Folorunsho has a foundation called the Rose of Sharon Foundation that helps widows and orphans by empowering them through scholarships and business grants. Her company is also a major sponsor of the Agbami medical and engineering scholarship scheme, one of the most reliable scholarship scheme in Nigeria with over a thousand people yearly as beneficiaries. Mrs Alakija is a fervent supporter of education in Nigeria; for example in 2014 she donated a substantial amount of money to Ibrahim Badamasi Babangida University Lapai, the Niger State University. The money was used to complete the construction of a 350 Seat Lecture Theater, which was named after her.
On 1 July 2013, the federal government of Nigeria inaugurated the National Heritage Council and Endowment for the Arts and appointed Alakija as vice-chairman of the body. While inaugurating the council, Nigeria's Minister of Tourism, Culture and National Orientation, Edem Duke, said Nigeria had identified 100 new heritage sites, which "are unique and uncommon assets that we intend to preserve and promote." He charged the council, which is headed by Igho Sanomi, to "ensure the protection and conservation of places and objects of heritage significance and the registration of such places and objects."
- Alakija, Folorunsho (2011). Growing with The Hand that Gives The Rose. Ancorapoint Nigeria. ISBN 978-978-915-529-3.
- "Forbes profile: Folorunsho Alakija". Forbes. Retrieved 9 August 2018.
- Iyengar, Rishi (30 December 2014). "Here's She is the World's Richest Black woman in the world". TIME. Retrieved 30 December 2014.
- Wilson, Julee (5 December 2012). "Richest Black Woman in the World, Folorunso Alakija, Was A Major Fashion Designer in Africa". The Huffington Post.
- Kehinde FALODE (17 September 2011). "Fashion icon, Folorunso Alakija at 62". The Nation. Retrieved 20 June 2013.
- "Nigerian oil tycoon takes Oprah's place as richest black woman in the world". The Daily Mail Reporter. London. 4 December 2010.
- "Africa's 40 Richest". Forbes. November 2012.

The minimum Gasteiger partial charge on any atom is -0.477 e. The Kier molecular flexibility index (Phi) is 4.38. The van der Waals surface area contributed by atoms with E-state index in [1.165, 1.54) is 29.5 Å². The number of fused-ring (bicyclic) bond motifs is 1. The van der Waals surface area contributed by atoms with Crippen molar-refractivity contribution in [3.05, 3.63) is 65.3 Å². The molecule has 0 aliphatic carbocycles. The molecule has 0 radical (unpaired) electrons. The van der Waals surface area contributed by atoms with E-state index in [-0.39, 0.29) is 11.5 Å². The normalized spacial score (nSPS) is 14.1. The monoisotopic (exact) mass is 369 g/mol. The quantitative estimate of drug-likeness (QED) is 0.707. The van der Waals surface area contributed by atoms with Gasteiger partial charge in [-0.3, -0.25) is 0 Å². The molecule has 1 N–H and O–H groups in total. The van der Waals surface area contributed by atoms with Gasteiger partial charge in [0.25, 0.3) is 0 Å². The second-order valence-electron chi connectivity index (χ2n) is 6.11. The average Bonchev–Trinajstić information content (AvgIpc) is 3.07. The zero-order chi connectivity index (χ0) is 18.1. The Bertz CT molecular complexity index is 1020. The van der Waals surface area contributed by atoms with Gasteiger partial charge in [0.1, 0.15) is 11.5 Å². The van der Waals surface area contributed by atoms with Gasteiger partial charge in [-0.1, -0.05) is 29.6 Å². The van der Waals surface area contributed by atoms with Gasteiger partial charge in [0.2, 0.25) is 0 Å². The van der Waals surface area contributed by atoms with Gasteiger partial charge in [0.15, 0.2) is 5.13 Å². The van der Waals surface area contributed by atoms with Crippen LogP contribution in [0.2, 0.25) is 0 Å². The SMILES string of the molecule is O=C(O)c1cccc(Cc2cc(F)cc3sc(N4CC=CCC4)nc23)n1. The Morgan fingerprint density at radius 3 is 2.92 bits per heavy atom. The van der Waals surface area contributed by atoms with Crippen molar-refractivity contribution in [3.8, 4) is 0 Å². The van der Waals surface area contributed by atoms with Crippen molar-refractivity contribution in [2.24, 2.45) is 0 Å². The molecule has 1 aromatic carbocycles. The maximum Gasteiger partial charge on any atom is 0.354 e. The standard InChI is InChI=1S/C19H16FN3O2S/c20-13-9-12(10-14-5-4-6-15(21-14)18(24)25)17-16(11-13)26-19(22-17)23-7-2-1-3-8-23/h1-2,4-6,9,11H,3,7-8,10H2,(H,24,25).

- "The World's 100 Most Powerful Women". Forbes. Forbes. Retrieved 26 June 2014.
- Sessou, Ebun (9 September 2011). "My life is full of blissful moments – Folorunso Alakija". The Vanguard. Nigeria.
- "First City Monument Bank".
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- Gabriel, Gift (24 June 2012). "I moved out of the crowd to get it right – Mrs Alakija". Sunday Tribune. Nigeria.
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- "Folorunso Alakija richest black woman on earth". PM News. 25 December 2012.
- "Agbami Oilfield, Nigeria". offshore technology.com. Nigeria.
- "How Africa's second richest woman gained her fortune - CNBC Africa". CNBC Africa. 2016-09-17. Retrieved 2018-08-03.
- "5 Lessons Folorunsho Alakija Could Teach Christian Entrepreneurs - Tithehacker.org". Tithehacker.org. 2018-07-29. Retrieved 2018-08-03.
- Sotubo, Jola (27 May 2015). "Nigerians make Forbes' most powerful women list". Forbes. Retrieved 28 May 2015.
- "The Rose of Sharon foundation". 8 September 2010. Retrieved 19 July 2013.
- "Finance, Fashion, Philanthropy: Folorunsho Alakija, FAMFA Oil". Ventures Africa. Lagos. 29 November 2012.
- Ellis, Jessica (16 February 2012). "Nigerian billionaire takes on cause of 'mistreated widows'". CNN.
- Amos, Adaeze (26 May 2013). "My passion for widows and orphans –Folorunso Alakija". National Mirror. Nigeria. Retrieved 20 June 2013.
- "Agbami scholarship scheme". Retrieved 11 December 2015.
- Kamarudeen Ogundele (5 July 2013). "FG inaugurates Council on National Heritage, Endowment for Arts". Punch Newspapers.
... Chaired by Mr. Igho Sanomi, the council has the richest African woman, Mrs. Folorunsho Alakija, as the vice-chairman.
- "Photos from dinner night with Mrs. Folorunsho Alakija".
- "Africa's Richest Woman Folorunsho Alakija: "It Has Not Been a Rag to Riches Fairytale"". Bella Naija. 29 August 2014.
- ""I'm Not Folorunsho Alakija's Son" – DJ Xclusive". Silverbird Television. Retrieved 14 November 2014.